Hasidism has been a seminal force and a source of controversy in the Jewish world since its inception in the second half of the 18th century. Indeed, almost every ideological trend that has made itself felt among Jews since that time - from Zionism and Orthodoxy to contemporary Jewish feminism and movements within the yeshiva world - has claimed to have derived some inspiration from this vibrant movement. While this is sure testimony to its vitality and originality, it has also given rise to many misconceptions as to what hasidism is about. The monumental volume that Ada Rapoport-Albert has produced is a critical history of this intriguing movement in English. It offers a comprehensive treatment of the subject in all its aspects by what is effectively the entire present generation of scholars working in the field. With contributions ranging from the history of theology and of ideas through social and economic history to sociology, Hasidism Reappraised encompasses a complete field of contemporary scholarship in a discipline that is central to our understanding of modern Jewish history and the contemporary Jewish world.
This text shows an intellectual world at an important juncture in its development. The study of hasidism was long dominated by scholars trained by Gershom Scholem, the great master of academic Jewish mysticism, but their achievements are now being questioned in a process of post-Scholem revisionism. This book captures this mood and points forward to the direction in which hasidic scholarship is likely to develop in the years to come. But the extent to which the figure of Scholem still dominates the field is clear from the introductory section of this volume: the personal correspondence of the late Joseph Weiss, one of the leading historians of hasidism, with Sara Ora Heller-Wilensky, a fellow student of Scholem's and later professor of Jewish philosophy and kabbalah. These letters, written over a period of many years, offer an insight into the complex intellectual and emotional relationships that Scholem inspired. The 28 authors who have contributed to the main body of the book are almost without exception established scholars with international reputations; those who are not are well-known in Israel for their scholarship but have previously published little in English.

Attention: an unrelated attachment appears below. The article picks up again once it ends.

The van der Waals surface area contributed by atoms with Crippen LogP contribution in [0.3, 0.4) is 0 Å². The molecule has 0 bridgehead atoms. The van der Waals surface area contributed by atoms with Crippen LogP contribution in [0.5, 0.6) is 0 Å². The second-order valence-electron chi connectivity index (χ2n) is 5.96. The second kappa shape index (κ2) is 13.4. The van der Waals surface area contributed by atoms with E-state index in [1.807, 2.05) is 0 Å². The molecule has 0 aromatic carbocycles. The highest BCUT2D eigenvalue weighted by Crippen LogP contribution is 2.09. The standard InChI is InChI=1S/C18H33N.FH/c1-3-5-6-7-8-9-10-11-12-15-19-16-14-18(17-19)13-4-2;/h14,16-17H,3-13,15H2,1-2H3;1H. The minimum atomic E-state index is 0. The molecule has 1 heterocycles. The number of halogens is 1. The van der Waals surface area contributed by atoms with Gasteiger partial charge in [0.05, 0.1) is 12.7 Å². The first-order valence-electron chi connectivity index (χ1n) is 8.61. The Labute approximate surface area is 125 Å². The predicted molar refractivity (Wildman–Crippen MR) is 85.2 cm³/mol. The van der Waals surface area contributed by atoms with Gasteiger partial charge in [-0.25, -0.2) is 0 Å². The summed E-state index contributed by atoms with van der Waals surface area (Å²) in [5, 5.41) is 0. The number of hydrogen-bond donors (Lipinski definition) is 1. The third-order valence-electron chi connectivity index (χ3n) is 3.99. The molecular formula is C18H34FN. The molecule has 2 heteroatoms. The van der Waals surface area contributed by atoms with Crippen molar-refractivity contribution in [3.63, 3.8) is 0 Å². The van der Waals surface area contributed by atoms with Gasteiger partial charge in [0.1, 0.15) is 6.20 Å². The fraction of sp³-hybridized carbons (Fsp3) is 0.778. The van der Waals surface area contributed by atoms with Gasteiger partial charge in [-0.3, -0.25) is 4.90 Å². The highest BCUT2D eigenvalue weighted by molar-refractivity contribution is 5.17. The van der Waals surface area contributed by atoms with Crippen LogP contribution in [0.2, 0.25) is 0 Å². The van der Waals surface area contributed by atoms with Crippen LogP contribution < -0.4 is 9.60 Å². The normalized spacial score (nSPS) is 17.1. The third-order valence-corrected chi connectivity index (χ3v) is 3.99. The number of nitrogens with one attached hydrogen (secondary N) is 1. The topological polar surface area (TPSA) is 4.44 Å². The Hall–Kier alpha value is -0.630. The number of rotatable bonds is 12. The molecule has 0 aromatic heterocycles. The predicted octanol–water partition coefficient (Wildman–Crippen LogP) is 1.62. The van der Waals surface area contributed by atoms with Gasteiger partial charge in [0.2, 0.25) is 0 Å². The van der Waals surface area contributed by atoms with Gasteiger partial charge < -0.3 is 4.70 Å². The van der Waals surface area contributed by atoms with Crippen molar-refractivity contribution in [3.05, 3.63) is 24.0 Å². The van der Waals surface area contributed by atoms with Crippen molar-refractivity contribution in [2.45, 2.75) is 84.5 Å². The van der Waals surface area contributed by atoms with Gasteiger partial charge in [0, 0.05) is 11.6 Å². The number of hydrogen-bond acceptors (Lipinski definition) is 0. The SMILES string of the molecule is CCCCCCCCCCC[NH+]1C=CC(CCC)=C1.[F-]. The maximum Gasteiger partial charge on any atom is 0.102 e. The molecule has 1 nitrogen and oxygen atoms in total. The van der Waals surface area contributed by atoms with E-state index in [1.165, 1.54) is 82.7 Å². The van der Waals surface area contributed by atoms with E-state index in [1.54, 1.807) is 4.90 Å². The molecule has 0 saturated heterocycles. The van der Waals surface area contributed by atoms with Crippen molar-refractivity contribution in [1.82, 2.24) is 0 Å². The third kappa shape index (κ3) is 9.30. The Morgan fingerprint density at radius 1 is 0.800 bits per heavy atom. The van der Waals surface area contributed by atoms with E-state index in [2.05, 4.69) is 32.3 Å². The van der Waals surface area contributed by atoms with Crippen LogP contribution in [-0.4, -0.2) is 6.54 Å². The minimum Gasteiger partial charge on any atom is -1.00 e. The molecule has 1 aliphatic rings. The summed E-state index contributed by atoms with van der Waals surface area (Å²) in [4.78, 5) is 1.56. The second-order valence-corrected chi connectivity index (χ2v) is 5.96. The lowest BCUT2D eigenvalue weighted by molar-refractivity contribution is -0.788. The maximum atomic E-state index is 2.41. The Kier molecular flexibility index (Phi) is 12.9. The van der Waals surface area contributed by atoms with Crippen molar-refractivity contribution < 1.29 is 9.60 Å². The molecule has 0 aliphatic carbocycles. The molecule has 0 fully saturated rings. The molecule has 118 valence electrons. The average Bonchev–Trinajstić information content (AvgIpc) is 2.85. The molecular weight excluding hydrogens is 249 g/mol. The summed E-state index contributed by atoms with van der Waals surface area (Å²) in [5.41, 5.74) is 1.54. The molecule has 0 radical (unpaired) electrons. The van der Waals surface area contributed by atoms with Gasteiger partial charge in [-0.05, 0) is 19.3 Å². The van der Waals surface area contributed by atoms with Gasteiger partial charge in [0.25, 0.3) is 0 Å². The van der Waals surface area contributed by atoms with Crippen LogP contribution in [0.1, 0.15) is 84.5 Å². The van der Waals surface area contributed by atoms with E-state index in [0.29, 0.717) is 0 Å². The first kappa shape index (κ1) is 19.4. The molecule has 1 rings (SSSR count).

Their contributions are arranged thematically under seven headings: the social history of hasidism; the social functions of mystical ideals in the hasidic movement; distinctive outlooks and schools of thought within hasidism; the hasidic tale; the history of hasidic historiography; contemporary hasidism; and the present state of research on hasidism. The book also incorporates an extensive introduction that places the various articles in their intellectual context, as well as a bibliography of hasidic sources and contemporary scholarly literature.